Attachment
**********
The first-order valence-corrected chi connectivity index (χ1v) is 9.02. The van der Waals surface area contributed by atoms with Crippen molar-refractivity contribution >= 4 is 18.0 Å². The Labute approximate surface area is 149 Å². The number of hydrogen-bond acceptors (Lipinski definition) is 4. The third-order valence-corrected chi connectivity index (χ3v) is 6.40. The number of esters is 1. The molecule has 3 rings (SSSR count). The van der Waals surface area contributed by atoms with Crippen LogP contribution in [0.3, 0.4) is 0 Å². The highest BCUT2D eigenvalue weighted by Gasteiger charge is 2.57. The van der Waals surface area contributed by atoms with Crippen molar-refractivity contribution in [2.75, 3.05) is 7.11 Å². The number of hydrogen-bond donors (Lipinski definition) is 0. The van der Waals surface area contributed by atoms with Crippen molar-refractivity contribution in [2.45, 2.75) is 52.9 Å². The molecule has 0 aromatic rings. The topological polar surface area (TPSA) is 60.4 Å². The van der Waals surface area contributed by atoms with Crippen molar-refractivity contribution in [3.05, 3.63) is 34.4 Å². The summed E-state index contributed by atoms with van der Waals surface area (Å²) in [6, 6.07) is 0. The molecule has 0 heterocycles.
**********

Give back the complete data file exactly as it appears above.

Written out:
The first-order valence-corrected chi connectivity index (χ1v) is 9.02. The van der Waals surface area contributed by atoms with Crippen molar-refractivity contribution >= 4 is 18.0 Å². The Labute approximate surface area is 149 Å². The number of hydrogen-bond acceptors (Lipinski definition) is 4. The third-order valence-corrected chi connectivity index (χ3v) is 6.40. The number of esters is 1. The molecule has 3 rings (SSSR count). The van der Waals surface area contributed by atoms with Crippen LogP contribution in [0.3, 0.4) is 0 Å². The highest BCUT2D eigenvalue weighted by Gasteiger charge is 2.57. The van der Waals surface area contributed by atoms with Crippen molar-refractivity contribution in [2.75, 3.05) is 7.11 Å². The number of hydrogen-bond donors (Lipinski definition) is 0. The van der Waals surface area contributed by atoms with Crippen molar-refractivity contribution in [2.45, 2.75) is 52.9 Å². The molecule has 0 aromatic rings. The topological polar surface area (TPSA) is 60.4 Å². The van der Waals surface area contributed by atoms with Crippen molar-refractivity contribution in [3.05, 3.63) is 34.4 Å². The summed E-state index contributed by atoms with van der Waals surface area (Å²) in [6, 6.07) is 0. The molecule has 0 heterocycles.